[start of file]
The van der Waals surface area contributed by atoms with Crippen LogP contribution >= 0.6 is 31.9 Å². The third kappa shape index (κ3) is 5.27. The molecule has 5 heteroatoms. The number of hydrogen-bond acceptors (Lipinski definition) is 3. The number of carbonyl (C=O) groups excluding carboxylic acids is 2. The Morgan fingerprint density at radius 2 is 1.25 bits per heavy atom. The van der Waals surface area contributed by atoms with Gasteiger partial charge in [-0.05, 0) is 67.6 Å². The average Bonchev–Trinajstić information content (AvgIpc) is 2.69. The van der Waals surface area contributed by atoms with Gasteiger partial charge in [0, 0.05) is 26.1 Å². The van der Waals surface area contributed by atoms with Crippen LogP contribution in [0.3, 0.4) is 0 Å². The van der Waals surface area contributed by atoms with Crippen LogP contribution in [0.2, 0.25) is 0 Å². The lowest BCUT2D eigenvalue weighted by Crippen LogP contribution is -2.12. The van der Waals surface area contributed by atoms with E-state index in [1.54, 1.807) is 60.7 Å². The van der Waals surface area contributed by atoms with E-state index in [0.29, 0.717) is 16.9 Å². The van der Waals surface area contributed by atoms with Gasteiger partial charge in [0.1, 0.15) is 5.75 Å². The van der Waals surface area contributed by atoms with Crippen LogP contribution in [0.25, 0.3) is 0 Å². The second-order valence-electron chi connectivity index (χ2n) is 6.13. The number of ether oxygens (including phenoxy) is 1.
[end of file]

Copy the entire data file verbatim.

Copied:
The van der Waals surface area contributed by atoms with Crippen LogP contribution >= 0.6 is 31.9 Å². The third kappa shape index (κ3) is 5.27. The molecule has 5 heteroatoms. The number of hydrogen-bond acceptors (Lipinski definition) is 3. The number of carbonyl (C=O) groups excluding carboxylic acids is 2. The Morgan fingerprint density at radius 2 is 1.25 bits per heavy atom. The van der Waals surface area contributed by atoms with Gasteiger partial charge in [-0.05, 0) is 67.6 Å². The average Bonchev–Trinajstić information content (AvgIpc) is 2.69. The van der Waals surface area contributed by atoms with Gasteiger partial charge in [0, 0.05) is 26.1 Å². The van der Waals surface area contributed by atoms with Crippen LogP contribution in [0.3, 0.4) is 0 Å². The van der Waals surface area contributed by atoms with Crippen LogP contribution in [0.2, 0.25) is 0 Å². The lowest BCUT2D eigenvalue weighted by Crippen LogP contribution is -2.12. The van der Waals surface area contributed by atoms with E-state index in [1.54, 1.807) is 60.7 Å². The van der Waals surface area contributed by atoms with E-state index in [0.29, 0.717) is 16.9 Å². The van der Waals surface area contributed by atoms with Gasteiger partial charge in [0.1, 0.15) is 5.75 Å². The van der Waals surface area contributed by atoms with Crippen LogP contribution in [0.25, 0.3) is 0 Å². The second-order valence-electron chi connectivity index (χ2n) is 6.13. The number of ether oxygens (including phenoxy) is 1.